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EMPRISE reinforces CV benefits of empagliflozin

Elvira Manzano
28 Jul 2020

The efficacy and  cardiovascular (CV) safety of the SGLT2* inhibitor empagliflozin vs DPP-4** inhibitors and GLP-1*** receptor agonists in real-world patients were demonstrated in two interim analyses of the EMPRISE+ study presented at ADA 2020.

Over 5 years, EMPRISE will collect real-world evidence that is beyond the scope of cardiovascular outcomes trials (CVOTs). EMPRISE investigators will specifically assess whether the CV effectiveness of empagliflozin seen in EMPA-REG OUTCOME, the first CVOT to demonstrate cardioprotection, can be confirmed in routine clinical practice with a broader patient cohort.

CV outcomes in older adults

In one of the analyses, empagliflozin reduced the risk of hospitalization for heart failure (HHF), both as a primary diagnosis at discharge (HHF-specific) and as diagnosis of any sort at discharge (HHF-broad), vs DPP-IV inhibitors (hazard ratio [HR] for HHF-specific, 0.43, 95 percent confidence interval [CI], 0.3–0.63; HR for HHF-broad, 0.57, 95 percent CI, 0.47–0.69). [ADA 2020, abstract 133-LB]

Empagliflozin also reduced the risk for major adverse cardiovascular events (MACE; HR, 0.63, 95 percent CI, 0.5–0.79) vs DPP-IV inhibitors.

Compared with GLP-1 receptor agonists, empagliflozin reduced the risk for HHF (HR for HHF-specific, 0.67, 95 percent CI, 0.50–0.91; HR for HHF-broad, 0.83; 95 percent CI, 0.71–0.96) but conferred similar risk for MACE (HR, 1.02; 95 percent CI, 0.85-1.23).

For this analysis, researchers assessed data from the Medicare database between 2014 and 2017. The aim was to identify propensity score-matched patients who were 66 years of age with type 2 diabetes (T2D) and initiated on either empagliflozin, a DPP-4 inhibitor, or a GLP-1 receptor agonist.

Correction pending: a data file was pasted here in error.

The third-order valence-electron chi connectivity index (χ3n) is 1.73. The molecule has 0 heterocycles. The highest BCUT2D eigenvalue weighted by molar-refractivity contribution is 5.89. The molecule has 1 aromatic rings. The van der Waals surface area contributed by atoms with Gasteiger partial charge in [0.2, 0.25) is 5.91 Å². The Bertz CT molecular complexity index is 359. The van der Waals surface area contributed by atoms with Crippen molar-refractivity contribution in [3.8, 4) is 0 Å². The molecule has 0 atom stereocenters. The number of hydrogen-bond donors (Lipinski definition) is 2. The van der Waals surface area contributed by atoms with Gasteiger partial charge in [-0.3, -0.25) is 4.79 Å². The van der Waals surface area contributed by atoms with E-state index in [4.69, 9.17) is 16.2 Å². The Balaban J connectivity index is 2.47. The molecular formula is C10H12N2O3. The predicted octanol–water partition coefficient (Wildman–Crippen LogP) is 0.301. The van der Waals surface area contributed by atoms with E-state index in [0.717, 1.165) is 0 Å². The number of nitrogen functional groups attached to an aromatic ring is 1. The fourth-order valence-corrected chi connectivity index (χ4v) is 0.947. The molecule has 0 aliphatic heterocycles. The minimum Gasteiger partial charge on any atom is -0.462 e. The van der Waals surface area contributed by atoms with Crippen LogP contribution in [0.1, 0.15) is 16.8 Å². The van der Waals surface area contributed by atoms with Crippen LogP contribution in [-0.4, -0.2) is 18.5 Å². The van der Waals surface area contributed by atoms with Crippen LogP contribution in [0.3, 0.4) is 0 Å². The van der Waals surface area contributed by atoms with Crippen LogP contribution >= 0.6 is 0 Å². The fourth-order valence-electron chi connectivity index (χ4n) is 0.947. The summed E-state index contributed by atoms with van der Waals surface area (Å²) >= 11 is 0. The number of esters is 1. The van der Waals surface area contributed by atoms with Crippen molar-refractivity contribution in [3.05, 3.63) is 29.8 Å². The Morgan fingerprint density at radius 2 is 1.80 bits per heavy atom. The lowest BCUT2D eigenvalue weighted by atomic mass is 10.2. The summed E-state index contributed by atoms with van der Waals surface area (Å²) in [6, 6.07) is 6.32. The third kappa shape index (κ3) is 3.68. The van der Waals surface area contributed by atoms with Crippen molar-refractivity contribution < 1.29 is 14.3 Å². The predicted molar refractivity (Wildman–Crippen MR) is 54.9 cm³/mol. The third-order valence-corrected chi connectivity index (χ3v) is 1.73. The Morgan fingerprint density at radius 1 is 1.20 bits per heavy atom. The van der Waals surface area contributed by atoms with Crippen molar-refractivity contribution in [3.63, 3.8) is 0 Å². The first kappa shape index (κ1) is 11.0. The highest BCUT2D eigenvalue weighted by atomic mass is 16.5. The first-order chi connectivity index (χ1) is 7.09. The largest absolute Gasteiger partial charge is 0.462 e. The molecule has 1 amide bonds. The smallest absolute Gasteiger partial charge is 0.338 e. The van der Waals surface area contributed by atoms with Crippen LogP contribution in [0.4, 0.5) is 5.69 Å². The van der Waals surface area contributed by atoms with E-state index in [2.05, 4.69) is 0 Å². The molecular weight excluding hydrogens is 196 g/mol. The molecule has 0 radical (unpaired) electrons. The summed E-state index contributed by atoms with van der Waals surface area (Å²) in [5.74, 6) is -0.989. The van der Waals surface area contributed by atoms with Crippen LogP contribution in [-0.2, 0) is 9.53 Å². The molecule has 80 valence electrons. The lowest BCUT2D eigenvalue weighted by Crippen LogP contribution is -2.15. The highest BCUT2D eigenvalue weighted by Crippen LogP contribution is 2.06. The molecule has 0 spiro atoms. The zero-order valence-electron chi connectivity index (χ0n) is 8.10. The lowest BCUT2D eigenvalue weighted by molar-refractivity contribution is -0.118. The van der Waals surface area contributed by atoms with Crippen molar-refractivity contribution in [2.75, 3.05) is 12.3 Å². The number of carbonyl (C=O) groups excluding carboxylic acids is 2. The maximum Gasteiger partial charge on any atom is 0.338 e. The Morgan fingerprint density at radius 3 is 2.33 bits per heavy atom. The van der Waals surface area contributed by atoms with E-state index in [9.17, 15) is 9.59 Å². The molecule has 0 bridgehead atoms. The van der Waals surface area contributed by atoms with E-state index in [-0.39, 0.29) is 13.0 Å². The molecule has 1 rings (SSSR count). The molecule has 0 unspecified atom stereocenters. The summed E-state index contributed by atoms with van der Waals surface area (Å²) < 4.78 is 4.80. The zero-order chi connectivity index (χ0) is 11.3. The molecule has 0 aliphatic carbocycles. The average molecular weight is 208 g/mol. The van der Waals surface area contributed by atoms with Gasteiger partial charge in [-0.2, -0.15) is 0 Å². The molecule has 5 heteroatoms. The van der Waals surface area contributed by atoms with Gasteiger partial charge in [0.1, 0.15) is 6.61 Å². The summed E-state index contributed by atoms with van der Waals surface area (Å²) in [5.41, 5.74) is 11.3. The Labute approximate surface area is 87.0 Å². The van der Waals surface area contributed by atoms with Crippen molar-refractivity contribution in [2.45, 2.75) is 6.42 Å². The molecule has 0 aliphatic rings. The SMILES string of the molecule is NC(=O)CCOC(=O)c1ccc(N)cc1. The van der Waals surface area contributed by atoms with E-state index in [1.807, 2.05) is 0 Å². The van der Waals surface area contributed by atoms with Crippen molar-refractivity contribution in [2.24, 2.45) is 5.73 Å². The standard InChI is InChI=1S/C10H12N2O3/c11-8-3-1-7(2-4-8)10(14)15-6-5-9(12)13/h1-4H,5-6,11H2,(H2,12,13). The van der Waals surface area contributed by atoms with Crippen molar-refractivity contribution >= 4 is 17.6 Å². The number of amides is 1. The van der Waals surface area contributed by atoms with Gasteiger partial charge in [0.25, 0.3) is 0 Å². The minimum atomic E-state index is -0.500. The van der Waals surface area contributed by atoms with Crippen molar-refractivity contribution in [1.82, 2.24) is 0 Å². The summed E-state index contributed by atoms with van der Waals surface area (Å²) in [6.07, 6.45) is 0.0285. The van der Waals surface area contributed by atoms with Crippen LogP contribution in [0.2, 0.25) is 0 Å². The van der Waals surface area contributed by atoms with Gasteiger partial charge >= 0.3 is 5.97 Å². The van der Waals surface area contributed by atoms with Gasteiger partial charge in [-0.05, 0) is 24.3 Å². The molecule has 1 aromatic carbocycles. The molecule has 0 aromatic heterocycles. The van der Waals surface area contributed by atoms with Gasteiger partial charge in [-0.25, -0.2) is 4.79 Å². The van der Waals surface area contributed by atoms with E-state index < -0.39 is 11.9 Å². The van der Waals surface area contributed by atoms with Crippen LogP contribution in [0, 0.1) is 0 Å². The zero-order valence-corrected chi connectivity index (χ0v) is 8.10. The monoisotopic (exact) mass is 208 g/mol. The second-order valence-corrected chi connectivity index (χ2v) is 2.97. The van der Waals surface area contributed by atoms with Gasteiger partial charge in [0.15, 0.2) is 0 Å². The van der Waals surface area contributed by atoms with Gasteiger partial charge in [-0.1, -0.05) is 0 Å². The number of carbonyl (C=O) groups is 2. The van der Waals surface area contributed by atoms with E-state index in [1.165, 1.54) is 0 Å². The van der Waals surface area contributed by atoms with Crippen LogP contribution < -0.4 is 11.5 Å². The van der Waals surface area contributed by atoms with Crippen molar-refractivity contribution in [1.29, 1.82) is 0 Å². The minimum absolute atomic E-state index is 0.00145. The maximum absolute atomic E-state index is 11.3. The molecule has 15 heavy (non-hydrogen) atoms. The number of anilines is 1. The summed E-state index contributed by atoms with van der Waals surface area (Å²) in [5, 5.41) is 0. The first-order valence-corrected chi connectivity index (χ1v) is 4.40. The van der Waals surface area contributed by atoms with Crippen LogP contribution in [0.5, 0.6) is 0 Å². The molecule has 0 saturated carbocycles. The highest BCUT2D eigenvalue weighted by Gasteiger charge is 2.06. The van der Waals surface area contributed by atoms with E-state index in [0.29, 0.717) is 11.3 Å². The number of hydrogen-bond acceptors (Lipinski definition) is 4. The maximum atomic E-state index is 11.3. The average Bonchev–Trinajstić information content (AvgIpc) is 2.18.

“Results for the individual components of MACE were consistent and robust to competing risks,” said principal author Dr Elisabetta Patorno, assistant professor of medicine at Harvard Medical School and associate epidemiologist, Division of Pharmacoepidemiology and Pharmacoeconomics, Brigham and Women’s Hospital both in Boston, Massachusetts.

“These findings, addressing the comparative effectiveness of empagliflozin in routine care patients with mean age of 72 years, complement available information from randomized controlled trials.”

Empagliflozin in routine care patients 

For the second interim analysis looking at figures from Medicare and two US commercial claims datasets from 2014 to 2017, empagliflozin reduced the risk for HF hospitalization (HR for HHF-specific, 0.46, 95 percent CI, 0.3-0.73; HR for HHF-broad, 0.63, 95 percent CI, 0.51-0.77) and all-cause mortality (HR, 0.52, 95 percent CI, 0.36-0.76) compared with DPP-IV inhibitors. [ADA 2020, abstract 134-LB]

There was no significant difference in risk for MI or stroke (HR, 0.89, 95 percent CI, 0.73-1.09).

In terms of the safety outcomes, empagliflozin conferred a decreased risk for acute kidney injury (HR, 0.64, 95 percent CI, 0.53-0.77), increased risk of hospitalization for diabetic ketoacidosis (HR, 1.56, 95 percent CI, 1-2.44), and similar risk for lower-limb amputations (HR, 0.97, 95 percent CI, 0.67-1.42), and bone fractures (HR,1.21, 95 percent CI, 0.81-1.81) over a mean follow-up of 178 days compared with DPP-IV inhibitors.

Patients were at least 18 years of age with T2D  and who were initiating either empagliflozin or a DPP-IV inhibitor. Effectiveness outcomes included HF hospitalization (defined as discharge diagnosis in the primary or any position), a composite of MI and stroke, and all-cause mortality. Safety outcomes included lower limb amputations, bone fractures, diabetic ketoacidosis, and acute kidney injury.

“In routine care, empagliflozin had an effectiveness profile consistent with randomized controlled trial findings and safety outcomes in line with documented information,” the researchers said.

The findings also provide additional context to the CVOT-generated insights into CV protection with empagliflozin.

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Most Read Articles
Stephen Padilla, 22 Oct 2020
The reproductive profile of women from menarche to menopause contributes to their future risk of cardiovascular disease (CVD), suggests a recent study.